At first, the twitchy steering was troublesome. Having grown accustomed to so many new school bikes with slack head angles, I found myself consistently oversteering the Corvus. It took a while to learn to handle the Corvus with a lighter touch, replacing my normal brute force approach for one with a little more finesse. The ultra-responsive steering was particularly sensitive when trying to maneuver the super stiff, fully rigid bike through technical rock gardens. However, the very precise steering of the Corvus was of huge benefit when maneuvering tight switchbacks, where it was easy and intuitive to round the tightest of corners. Eventually, I adapted to the quick steering in all conditions and it became an asset in every case. The combination of bike and tire also made the Corvus a fantastic turner in berms or banked turns. This is a fat bike that makes it comfortable to get as sideways as your skill and confidence level will allow.

Photo: Lisa Fisch

Another surprising, yet welcome, attribute of the Corvus was its stability at speed. Ripping down rough dirt in excess of 30mph was no cause for concern, provided the ruggedness didn’t exceed the limits of any fully rigid bike. Probably the most impressive aspect of the Corvus’s trail performance was how the aforementioned steering got more comfortable as speed increased. When bobbing and weaving through the tight and twisty, on smooth to moderately-chunky surfaces, I just couldn’t keep a huge goofy grin off my face. These were joyous times. I would seek out these types of trails over and over just so I could push the limits of the bike… and myself… further and further each time. Being able to dance around like this on any bike is surprising–on a fatty, it’s downright shocking.

Photo: Lisa Fisch

As expected, the light and responsive Corvus climbed like a fat dream. My Strava times rivaled those on any other bike. Somewhat less expected was how well the steep geometry of the Corvus descended. The Corvus was stable enough on the steeps that I found myself wishing for a dropper post. The Corvus does have dropper post cable routing should you wish to make just such an upgrade.

The only negative attribute that stuck with me was the low bottom bracket, which had me banging cranks more than usual. Extended rock gardens took an extra dose of finesse, and required the ability to ratchet pedals frequently.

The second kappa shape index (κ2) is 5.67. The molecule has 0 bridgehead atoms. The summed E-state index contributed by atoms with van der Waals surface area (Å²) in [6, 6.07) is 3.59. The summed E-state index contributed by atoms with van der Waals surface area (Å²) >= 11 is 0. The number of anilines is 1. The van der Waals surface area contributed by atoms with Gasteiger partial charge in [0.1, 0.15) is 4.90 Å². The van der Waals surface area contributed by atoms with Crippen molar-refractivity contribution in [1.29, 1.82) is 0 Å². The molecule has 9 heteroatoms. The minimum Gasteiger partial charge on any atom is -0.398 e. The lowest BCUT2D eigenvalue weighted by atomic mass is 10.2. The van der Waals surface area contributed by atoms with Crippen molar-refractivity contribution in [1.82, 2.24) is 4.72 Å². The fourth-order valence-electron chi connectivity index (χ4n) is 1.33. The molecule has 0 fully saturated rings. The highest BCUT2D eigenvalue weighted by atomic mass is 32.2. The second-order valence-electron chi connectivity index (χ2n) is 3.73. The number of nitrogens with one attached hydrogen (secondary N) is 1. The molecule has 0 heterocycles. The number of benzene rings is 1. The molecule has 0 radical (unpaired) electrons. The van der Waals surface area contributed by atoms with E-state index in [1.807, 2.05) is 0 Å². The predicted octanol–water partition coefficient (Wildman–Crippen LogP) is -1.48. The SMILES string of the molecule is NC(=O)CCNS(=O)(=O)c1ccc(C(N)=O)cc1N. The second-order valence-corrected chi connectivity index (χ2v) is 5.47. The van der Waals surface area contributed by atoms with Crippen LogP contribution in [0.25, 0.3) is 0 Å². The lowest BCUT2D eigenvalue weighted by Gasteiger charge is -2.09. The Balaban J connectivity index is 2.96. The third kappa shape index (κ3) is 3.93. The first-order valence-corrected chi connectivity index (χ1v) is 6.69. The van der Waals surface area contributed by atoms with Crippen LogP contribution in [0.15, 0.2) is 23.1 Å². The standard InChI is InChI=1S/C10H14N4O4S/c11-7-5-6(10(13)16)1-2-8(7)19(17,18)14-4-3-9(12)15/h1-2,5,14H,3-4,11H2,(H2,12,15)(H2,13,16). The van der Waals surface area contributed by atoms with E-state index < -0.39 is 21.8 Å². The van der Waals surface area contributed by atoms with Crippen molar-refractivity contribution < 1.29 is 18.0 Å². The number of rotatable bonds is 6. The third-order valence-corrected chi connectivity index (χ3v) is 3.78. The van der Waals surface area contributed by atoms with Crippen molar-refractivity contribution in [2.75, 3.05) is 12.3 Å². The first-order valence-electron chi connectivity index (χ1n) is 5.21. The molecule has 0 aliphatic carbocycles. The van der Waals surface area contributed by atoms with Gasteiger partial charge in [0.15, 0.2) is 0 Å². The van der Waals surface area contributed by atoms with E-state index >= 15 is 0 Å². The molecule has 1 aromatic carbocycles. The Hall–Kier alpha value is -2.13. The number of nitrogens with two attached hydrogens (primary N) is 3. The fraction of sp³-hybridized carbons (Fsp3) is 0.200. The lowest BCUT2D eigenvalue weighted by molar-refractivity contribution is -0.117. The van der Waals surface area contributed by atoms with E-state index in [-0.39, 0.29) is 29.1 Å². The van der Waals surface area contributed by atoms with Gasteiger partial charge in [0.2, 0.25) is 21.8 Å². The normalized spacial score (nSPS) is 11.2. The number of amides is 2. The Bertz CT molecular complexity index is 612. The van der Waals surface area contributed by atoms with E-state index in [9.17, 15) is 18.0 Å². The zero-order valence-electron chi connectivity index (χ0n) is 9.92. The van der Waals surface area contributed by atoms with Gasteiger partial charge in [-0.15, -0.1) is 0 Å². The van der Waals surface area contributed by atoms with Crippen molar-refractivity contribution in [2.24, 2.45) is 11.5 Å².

Photo: Lisa Fisch

Getting to Know the Corvus on the Snow

As much as I enjoyed the Corvus on the dirt, its primary purpose in life is to go fast in the snow. Over the course of four consecutive weekends, I made the journey to high altitude where there were snowy trails, both natural and groomed. The Corvus proved to be the master of everything it was meant to be. While the lack of aggressive tread on the Cake Eaters limited the bike’s potential in fresh snow, on hardpacked or groomed snow, the bike exceeded even the loftiest of expectations. On the snow, that steering that was so quick on the hardpack settled into a fantastically precise yet perfectly comfortable pattern–just right for keeping the best possible line in the snow.

The Corvus allowed me to rack up massive mileage, especially on groomed trails, without fatigue. I never despaired at any climb in the snow, and loved laying the bike into snowy corners where the confidence-inspiring frame and aggressive side knobs on the Cake Eaters combined to allow cornering with minimal loss of momentum. True to its Iditarod roots, the Corvus invites the rider to just go and go and go and never want to stop. Whether stripped down for a sprint, or loaded up for the long haul, the Corvus represents the quickest way to get from point A to point B, provided there’s white stuff on the path.

In Summary: Who Wants a Corvus?

Well, for starters, I do.

On a more useful note, the Corvus is perfect for anybody who wants to go fast in the snow, first and foremost. Anybody looking to find a podium at the end of a winter course will find the path well-ridden on a Corvus. In addition, the Corvus is an excellent choice for someone looking for a winter bike that will also be a joy to ride the rest of the year. The fact that it can take 29+ wheels and tires in place of 26 fat, and that the geometry supports the installation of a suspension fork, further adds to the bike’s potential versatility.

If somehow you think you need something even zippier than the Corvus, Fatback’s new Corvus FLT claims an additional half-pound frame weight loss and an even stiffer bottom bracket.

Thanks to Fatback for lending us the Corvus for review.

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# Comments

  • Zoso

    Nice to see a light weight race phatty that can actually take some real tires.